[bih-dahy-zuh n, -diz-uh n]

verb (used with object)

to dress or adorn in a showy, gaudy, or tasteless manner.

Origin of bedizen

First recorded in 1655–65; be- + dizen
Related formsbe·di·zen·ment, nounun·be·di·zened, adjective Unabridged Based on the Random House Unabridged Dictionary, © Random House, Inc. 2019

Examples from the Web for bedizen

Historical Examples of bedizen

  • When I was young they died for that with which they now bedizen themselves.'


    Charles Kingsley

  • If Julia Cunningham chooses to bedizen herself in it, she is welcome to it—flounces and all.

    At Last

    Marion Harland

  • Prithee, young one, who art thou, and what has ailed thy mother to bedizen thee in this strange fashion?

    The Scarlet Letter

    Nathaniel Hawthorne

  • A refined woman will always look neat; but, on the other hand, she will not bedizen and bedeck herself with a view to display.

  • I will so bedizen your virile, though somewhat crassly practical gifts—— Why, women are my long suit.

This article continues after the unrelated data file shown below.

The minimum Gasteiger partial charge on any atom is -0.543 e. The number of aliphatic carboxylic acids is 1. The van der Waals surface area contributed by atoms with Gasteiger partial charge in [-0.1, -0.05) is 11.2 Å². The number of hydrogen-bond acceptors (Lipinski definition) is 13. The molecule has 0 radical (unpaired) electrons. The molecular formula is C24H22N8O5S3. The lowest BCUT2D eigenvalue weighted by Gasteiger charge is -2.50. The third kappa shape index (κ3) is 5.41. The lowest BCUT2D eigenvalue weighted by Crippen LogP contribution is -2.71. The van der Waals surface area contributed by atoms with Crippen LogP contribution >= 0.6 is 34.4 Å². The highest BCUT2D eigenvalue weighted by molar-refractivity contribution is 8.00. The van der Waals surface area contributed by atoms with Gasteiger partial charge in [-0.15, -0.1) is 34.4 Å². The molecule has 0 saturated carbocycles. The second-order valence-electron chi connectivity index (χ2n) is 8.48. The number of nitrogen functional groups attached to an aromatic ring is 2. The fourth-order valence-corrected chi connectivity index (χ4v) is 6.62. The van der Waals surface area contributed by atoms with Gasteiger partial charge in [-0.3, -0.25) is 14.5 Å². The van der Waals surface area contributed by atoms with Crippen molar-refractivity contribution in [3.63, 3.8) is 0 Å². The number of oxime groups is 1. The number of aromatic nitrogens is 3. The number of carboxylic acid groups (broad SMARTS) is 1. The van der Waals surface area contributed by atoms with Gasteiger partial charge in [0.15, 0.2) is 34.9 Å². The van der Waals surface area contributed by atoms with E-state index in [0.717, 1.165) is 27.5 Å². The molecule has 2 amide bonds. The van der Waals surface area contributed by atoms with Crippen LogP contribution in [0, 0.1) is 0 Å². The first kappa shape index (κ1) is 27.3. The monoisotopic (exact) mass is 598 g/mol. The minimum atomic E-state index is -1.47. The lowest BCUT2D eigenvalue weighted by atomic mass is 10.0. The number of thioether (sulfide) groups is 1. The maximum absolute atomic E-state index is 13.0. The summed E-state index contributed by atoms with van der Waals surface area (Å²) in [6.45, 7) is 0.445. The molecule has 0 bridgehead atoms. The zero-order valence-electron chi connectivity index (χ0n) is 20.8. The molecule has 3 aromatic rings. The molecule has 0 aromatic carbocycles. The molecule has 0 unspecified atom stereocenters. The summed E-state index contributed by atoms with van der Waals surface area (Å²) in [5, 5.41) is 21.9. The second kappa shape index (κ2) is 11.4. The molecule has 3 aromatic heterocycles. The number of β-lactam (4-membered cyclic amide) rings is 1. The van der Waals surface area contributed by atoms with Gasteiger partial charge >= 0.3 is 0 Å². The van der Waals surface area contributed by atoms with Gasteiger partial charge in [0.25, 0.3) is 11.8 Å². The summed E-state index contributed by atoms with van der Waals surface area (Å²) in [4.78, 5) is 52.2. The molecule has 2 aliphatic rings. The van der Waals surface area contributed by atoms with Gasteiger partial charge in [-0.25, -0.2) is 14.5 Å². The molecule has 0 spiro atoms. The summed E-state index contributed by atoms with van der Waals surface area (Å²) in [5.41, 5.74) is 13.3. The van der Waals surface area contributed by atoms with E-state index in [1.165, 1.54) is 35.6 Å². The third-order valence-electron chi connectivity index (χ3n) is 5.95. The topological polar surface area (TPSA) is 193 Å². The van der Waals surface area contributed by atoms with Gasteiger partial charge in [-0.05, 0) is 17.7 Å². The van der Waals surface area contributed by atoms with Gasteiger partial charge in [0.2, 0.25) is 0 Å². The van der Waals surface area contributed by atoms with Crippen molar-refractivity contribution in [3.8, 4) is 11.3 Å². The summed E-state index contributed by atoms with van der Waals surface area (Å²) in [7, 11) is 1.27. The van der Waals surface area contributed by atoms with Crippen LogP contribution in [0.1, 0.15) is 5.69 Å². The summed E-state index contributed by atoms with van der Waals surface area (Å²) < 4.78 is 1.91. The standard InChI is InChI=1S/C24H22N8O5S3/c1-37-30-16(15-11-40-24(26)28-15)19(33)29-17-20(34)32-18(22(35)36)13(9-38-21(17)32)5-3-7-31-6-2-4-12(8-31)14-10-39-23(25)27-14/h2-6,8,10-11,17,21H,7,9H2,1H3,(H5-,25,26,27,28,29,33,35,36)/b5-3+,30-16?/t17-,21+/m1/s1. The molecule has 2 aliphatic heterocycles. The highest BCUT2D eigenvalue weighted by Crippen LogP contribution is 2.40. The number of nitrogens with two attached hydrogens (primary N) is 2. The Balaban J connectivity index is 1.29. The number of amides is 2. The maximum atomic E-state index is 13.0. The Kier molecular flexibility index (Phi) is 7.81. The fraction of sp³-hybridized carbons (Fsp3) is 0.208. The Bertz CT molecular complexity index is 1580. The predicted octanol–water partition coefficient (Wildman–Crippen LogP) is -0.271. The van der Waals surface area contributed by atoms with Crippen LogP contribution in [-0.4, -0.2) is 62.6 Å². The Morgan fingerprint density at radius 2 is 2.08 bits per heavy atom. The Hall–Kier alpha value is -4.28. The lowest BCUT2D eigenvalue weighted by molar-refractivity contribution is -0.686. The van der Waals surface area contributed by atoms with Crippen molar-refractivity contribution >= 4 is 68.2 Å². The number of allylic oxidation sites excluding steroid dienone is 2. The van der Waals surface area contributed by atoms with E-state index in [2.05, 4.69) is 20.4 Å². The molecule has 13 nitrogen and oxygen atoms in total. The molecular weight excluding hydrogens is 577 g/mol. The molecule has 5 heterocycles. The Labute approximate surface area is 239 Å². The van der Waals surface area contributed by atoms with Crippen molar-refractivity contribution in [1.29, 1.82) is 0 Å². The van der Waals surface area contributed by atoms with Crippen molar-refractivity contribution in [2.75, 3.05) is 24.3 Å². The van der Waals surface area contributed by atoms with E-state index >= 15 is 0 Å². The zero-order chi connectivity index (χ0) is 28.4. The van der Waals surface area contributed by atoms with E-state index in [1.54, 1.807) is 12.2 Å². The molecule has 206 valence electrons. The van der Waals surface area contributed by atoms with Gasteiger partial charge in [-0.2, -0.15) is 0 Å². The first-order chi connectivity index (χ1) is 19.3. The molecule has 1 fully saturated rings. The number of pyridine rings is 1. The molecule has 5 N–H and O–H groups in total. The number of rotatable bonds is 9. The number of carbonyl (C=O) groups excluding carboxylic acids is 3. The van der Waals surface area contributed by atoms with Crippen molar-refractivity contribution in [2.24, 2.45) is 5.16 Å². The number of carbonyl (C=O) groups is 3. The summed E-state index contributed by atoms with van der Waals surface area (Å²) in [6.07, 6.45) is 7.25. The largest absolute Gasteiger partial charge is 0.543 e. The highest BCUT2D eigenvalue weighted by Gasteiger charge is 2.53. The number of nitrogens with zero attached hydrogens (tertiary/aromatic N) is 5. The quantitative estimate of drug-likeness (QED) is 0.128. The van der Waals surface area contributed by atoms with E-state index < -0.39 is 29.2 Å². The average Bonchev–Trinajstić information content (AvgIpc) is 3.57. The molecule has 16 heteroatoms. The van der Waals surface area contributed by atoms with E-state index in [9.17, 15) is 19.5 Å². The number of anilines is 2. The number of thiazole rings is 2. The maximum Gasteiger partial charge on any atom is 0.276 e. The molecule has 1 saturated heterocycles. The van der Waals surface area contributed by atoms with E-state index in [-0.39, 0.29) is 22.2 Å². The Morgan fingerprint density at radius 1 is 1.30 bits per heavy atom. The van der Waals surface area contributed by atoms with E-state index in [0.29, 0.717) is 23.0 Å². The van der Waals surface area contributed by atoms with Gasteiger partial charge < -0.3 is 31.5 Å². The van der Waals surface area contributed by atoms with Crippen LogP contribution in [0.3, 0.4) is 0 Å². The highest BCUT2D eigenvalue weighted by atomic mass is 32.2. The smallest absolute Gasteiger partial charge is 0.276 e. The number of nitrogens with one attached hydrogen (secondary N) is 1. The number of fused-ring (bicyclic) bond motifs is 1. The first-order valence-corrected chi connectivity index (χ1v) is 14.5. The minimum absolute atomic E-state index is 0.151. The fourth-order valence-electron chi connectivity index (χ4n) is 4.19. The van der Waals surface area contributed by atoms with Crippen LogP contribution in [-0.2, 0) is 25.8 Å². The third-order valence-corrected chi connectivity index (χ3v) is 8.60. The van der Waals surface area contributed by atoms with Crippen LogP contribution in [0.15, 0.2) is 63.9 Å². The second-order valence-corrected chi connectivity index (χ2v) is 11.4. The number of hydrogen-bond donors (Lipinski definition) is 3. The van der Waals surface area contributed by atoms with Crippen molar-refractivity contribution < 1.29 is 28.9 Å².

Free Air

    Sinclair Lewis

British Dictionary definitions for bedizen



(tr) archaic to dress or decorate gaudily or tastelessly
Derived Formsbedizenment, noun

Word Origin for bedizen

C17: from be- + obsolete dizen to dress up, of uncertain origin
Collins English Dictionary - Complete & Unabridged 2012 Digital Edition © William Collins Sons & Co. Ltd. 1979, 1986 © HarperCollins Publishers 1998, 2000, 2003, 2005, 2006, 2007, 2009, 2012

Word Origin and History for bedizen

1660s, from be- + dizen "to dress" (1610s), especially, from late 18c., "to dress finely, adorn," originally "to dress (a distaff) for spinning" (1520s), and evidently the verbal form of the first element in distaff.

It is remarkable that neither the vb., nor the sb. as a separate word, has been found in OE. or ME., and that on the other hand no vb. corresponding to dizen is known in L.G. or Du. [OED]
Online Etymology Dictionary, © 2010 Douglas Harper